Don Isaac Abravanel (1437-1508) was a preeminent Jewish thinker, scholar, and prolific Biblical
commentator. Chapter 11 delves into the tenth and final plague: the slaying of Egypt’s first born. It also
touches on Pharaoh’s obstinacy, before relating Moses’ and Aaron’s pivotal roles in the Exodus.

“And God said unto Moses: Pharaoh will not hearken unto you, that My
wonders may be multiplied in the land of Egypt. And Moses and Aaron
did all these wonders before Pharaoh. And God hardened Pharoah’s
heart, and he did not let the Children of Israel go out of his land.”

Abravanel seeks clarification of our verse. Specifically, why does there appear a repetition and rehashing
of Pharaoh’s stubbornness, leading to God’s pronouncement of punishment: “That My wonders may be
multiplied in the land of Egypt” The sentence’s verb is conjugated in future tense: “That My wonders
may be multiplied…” Yet, the Maker had already dished out all ten plagues.

So, Abravanel asks what else was in store for Pharaoh and Egypt? Moreover, the very next verse informs
Bible students that Moses and Aaron completed their tasks: “And Moses and Aaron did all these
wonders before Pharaoh.”

Abravanel explains the import of our verses. Readers should not walk away from the Exodus narrative
with incorrect conclusions. Abravanel focuses first on Pharaoh’s intransigence. God had foreseen this
well in advance, and informed His purpose in bringing the plagues, “that My wonders may be multiplied
in the land of Egypt.”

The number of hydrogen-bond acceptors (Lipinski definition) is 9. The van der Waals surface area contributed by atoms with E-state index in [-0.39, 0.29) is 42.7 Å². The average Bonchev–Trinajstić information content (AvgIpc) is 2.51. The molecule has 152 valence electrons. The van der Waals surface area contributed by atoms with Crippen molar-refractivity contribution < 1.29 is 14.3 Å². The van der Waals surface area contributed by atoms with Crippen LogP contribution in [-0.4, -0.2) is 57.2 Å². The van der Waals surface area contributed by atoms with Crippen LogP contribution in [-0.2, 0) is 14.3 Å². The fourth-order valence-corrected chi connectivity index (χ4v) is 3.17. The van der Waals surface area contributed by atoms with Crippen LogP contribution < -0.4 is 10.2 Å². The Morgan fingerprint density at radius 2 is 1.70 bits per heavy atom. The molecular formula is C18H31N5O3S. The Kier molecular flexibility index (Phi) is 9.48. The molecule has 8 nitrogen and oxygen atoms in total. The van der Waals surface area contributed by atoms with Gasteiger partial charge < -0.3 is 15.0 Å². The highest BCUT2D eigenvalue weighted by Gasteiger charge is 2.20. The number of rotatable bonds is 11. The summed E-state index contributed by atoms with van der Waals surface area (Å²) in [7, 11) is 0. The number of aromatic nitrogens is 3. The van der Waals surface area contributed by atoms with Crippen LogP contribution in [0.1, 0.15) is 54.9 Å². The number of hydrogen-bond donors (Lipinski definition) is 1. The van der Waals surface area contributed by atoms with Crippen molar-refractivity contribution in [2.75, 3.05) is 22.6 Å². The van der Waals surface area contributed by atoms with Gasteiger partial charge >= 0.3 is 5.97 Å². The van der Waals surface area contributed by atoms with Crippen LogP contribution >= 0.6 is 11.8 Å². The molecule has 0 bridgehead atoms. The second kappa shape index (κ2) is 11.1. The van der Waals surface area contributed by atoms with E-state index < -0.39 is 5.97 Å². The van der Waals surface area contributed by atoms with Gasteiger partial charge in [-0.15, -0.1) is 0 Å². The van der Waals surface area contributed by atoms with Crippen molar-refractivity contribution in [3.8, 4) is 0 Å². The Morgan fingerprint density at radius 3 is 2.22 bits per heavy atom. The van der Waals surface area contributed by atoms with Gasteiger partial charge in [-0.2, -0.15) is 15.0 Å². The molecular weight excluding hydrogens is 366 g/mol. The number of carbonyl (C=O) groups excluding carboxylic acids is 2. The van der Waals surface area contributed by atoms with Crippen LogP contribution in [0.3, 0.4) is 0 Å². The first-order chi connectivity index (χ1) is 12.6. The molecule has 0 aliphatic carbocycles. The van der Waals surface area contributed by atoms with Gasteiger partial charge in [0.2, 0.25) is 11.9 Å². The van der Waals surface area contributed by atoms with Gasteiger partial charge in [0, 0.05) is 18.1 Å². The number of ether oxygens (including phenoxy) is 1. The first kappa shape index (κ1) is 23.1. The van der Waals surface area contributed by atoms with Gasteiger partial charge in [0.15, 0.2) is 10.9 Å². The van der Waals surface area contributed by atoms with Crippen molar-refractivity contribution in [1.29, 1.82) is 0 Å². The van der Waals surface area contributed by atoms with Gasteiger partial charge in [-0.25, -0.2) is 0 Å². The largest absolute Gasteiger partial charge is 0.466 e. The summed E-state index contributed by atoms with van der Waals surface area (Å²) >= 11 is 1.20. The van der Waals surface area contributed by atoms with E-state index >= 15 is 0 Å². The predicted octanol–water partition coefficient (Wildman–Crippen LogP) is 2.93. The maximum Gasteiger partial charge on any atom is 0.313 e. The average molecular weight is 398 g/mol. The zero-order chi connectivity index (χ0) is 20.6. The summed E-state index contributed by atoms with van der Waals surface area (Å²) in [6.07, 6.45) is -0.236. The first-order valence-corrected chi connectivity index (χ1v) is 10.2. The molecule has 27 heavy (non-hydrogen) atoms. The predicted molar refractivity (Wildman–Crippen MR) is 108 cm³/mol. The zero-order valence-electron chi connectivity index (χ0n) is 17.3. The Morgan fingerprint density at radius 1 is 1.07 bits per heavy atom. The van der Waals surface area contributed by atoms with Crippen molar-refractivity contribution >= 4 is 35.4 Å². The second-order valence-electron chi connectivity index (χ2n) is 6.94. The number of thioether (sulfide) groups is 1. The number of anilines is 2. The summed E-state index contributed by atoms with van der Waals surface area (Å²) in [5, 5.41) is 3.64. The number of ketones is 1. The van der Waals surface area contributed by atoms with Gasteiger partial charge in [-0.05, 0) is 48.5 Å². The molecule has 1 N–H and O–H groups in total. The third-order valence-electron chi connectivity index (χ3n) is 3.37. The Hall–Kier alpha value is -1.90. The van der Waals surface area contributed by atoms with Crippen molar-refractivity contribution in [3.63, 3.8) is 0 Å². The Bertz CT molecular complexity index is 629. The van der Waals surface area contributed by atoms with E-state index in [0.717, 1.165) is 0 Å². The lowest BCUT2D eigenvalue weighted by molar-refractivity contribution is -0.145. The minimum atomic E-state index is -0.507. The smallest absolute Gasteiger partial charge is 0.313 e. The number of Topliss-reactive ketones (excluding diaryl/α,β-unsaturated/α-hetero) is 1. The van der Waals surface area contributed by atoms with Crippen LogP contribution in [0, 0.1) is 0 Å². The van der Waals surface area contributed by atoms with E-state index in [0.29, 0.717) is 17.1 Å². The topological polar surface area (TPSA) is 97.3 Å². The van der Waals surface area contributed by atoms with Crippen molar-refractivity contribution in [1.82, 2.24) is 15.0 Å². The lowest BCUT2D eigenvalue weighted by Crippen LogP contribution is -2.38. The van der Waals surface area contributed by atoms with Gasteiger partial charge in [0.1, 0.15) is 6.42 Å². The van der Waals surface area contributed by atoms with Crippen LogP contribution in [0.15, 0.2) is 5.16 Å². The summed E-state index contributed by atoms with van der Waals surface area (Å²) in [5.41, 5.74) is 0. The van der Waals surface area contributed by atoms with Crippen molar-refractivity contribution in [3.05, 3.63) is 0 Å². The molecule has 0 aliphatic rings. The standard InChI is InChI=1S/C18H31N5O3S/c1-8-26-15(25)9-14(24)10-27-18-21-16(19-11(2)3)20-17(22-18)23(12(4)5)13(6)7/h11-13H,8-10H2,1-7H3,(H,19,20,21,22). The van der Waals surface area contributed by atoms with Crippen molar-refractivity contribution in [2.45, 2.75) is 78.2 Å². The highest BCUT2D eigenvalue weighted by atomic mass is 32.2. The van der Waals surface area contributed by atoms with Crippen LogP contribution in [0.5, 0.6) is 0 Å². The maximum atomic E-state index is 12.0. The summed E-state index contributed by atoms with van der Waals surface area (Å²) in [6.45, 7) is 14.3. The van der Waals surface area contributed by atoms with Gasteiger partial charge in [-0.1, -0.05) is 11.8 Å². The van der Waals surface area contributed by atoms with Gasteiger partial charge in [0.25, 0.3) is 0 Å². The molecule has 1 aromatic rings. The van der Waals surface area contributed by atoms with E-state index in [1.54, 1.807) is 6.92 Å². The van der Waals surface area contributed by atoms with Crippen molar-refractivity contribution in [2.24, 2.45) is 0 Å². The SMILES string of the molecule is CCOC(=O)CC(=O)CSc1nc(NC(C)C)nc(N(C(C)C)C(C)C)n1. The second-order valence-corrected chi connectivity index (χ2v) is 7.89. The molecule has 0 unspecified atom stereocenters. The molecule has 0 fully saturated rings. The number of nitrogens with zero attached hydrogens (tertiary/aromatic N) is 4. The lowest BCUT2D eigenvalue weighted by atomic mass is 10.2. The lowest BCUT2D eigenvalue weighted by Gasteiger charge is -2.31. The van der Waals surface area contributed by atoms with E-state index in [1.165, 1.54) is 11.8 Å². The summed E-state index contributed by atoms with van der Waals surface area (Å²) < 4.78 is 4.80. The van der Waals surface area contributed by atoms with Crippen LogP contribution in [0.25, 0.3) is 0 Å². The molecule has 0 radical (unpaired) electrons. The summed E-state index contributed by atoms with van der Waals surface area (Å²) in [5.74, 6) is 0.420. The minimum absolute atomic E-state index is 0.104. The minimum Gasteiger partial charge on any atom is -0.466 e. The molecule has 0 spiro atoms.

Next, Bible students should not incorrectly deduce that Moses and Aaron had been careless or
negligent in performing their jobs and thereby contributed to Pharaoh’s constant backpedaling. Actually,
wonders and miracles adhered to the Maker’s playbook to a T, attesting to both prophets’ alacrity and
proficiency. Notwithstanding, all of Moses’ warnings fell on deaf ears.

This brings us to the chapter’s closing verse: “And God hardened Pharaoh’s heart…” Abravanel
interprets the oft-quoted description of the king’s bullheadedness. It teaches that God endowed
Pharaoh with stamina and a stout heart. Like a mighty warrior, the king mustered inner resolve to
withstand relentless and mounting battering implicit in the plagues.

Pharaoh’s recalcitrance, then, had nothing to do with God withholding the opportunity for the king to
repent his sins. The Creator did, however, imbue Pharaoh with a heart of indomitable will. With it, Egypt’s king chose evil. Nothing could sway Pharaoh from parting with his Hebrew servants…except for a series of debilitating plagues.